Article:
WEAK ECONOMIC EXPANSION
(April 2016) The U.S. economy is in the seventh year of expansion1 since the Great Recession ended in June 2009.2 The duration of the expansion is fourth longest in the postwar era.3 Yet key economic indicators suggest the recovery is weak by historical standards. These indicators are Gross Domestic Product, payroll employment, and U.S. industrial production.
Gross Domestic Product
Real GDP is the inflation-adjusted production value of the nation's goods and services less the value of the goods and services used in production.4 GDP has expanded at a 2.1% average quarterly rate in the current expansion versus the 3.2% postwar average.5 Real GDP grew at a 2.7% rate in the previous expansion (November 2001-December 2007).
Nonfarm payroll employment, like GDP, is a broad economic indicator. It has increased at a 1.4 % annual rate versus the 3.6% postwar average.6
U.S. Industrial Production
Industrial production measures the physical output of factories, mines and utilities. It peaked in November 2014 and has contracted in 14 of 16 subsequent months, an unprecedented event in a postwar expansion.7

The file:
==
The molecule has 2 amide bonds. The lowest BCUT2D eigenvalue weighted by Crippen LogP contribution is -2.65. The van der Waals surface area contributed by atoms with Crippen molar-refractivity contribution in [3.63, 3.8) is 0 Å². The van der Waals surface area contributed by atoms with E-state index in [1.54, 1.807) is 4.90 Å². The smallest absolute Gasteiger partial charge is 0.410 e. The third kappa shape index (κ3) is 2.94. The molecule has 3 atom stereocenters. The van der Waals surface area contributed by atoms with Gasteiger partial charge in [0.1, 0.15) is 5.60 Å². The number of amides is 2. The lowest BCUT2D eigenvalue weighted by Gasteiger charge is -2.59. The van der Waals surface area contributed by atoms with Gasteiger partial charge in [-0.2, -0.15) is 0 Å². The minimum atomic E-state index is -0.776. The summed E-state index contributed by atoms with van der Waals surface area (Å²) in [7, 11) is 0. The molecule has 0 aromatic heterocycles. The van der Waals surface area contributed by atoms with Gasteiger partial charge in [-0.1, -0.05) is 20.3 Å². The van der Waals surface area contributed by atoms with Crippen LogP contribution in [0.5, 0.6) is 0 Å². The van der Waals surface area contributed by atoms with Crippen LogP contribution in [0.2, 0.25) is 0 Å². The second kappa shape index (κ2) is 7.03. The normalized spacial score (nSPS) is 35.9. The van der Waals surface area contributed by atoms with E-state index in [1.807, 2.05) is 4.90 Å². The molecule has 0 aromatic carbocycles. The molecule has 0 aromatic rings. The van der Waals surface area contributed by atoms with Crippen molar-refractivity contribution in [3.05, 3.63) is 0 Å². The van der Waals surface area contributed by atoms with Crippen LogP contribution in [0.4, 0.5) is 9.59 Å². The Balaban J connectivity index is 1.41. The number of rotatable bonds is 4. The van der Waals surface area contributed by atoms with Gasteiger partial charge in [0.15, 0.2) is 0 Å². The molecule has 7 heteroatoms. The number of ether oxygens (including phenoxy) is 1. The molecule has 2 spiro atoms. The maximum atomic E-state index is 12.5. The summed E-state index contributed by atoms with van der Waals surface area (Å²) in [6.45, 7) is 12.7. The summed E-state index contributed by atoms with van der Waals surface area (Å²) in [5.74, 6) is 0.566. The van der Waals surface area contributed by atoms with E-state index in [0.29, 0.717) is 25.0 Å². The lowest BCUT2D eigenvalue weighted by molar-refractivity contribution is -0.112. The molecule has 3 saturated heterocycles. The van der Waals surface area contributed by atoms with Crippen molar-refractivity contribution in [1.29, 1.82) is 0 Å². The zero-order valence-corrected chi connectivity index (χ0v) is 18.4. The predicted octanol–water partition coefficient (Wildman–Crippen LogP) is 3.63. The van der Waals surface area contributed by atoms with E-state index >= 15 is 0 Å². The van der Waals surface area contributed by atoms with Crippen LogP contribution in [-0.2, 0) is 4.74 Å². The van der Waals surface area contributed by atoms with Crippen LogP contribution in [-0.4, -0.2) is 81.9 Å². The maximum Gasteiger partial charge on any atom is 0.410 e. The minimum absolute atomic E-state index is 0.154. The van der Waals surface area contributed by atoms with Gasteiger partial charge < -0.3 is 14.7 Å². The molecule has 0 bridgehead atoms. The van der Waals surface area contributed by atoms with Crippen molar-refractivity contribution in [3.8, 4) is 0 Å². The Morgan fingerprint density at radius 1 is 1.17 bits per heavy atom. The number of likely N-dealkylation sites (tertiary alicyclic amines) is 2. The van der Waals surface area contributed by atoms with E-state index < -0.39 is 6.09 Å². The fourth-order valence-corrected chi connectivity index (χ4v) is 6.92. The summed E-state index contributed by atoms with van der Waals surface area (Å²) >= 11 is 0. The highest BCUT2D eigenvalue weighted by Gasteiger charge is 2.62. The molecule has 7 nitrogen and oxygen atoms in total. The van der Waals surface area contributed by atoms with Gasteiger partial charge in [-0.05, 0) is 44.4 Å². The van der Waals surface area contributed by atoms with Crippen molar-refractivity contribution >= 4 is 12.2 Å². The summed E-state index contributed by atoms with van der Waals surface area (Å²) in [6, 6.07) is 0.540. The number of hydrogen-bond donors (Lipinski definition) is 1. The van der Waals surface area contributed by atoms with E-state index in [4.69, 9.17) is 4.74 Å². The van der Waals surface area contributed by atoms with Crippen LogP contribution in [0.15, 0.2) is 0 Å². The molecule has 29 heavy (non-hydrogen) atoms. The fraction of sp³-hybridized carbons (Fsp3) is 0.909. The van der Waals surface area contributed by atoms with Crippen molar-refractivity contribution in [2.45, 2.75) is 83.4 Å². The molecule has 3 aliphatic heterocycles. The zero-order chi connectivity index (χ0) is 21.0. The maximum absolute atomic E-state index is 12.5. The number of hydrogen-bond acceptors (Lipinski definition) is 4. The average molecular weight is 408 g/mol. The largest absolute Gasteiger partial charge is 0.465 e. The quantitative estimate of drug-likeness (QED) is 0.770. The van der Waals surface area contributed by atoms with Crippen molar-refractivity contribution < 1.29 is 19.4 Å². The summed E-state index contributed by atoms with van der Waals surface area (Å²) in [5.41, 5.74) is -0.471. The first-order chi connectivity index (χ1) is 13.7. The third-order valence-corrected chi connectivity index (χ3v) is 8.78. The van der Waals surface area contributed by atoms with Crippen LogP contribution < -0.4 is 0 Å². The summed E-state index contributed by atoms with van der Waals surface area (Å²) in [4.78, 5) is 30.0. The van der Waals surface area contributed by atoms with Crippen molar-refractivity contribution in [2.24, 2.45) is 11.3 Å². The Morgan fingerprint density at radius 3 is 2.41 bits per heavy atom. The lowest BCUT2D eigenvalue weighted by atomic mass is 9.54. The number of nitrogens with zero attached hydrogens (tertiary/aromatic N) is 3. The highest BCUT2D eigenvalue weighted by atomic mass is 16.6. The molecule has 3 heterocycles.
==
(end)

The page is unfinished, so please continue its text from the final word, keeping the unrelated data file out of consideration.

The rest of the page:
Key indicators suggest the expansion is weak by postwar standards.
-- Greg Kaza
1 Expansion is the natural state of the U.S. economy in the postwar era.
2 National Bureau of Economic Research (Cambridge), "U.S. Business Cycle Expansions and Contractions." http://www.nber.org/cycles.html
3 Three expansions had longer durations. These occurred from March 1991 to January 2001 (120 months); February 1961 to December 1969 (106 months); and November 1982 to July 1990 (92 months).
5 U.S. Bureau of Economic Analysis, U.S. Economic Accounts. "GDP, Percent change from preceding period." www.bea.gov
6 U.S. Bureau of Labor Statistics, "Employment, Hours, and Earnings from the Current Employment Statistics survey (National), Total Nonfarm Employment." www.bls.gov
7 Federal Reserve System, "G-17 Release, Industrial Production & Capacity Utilization"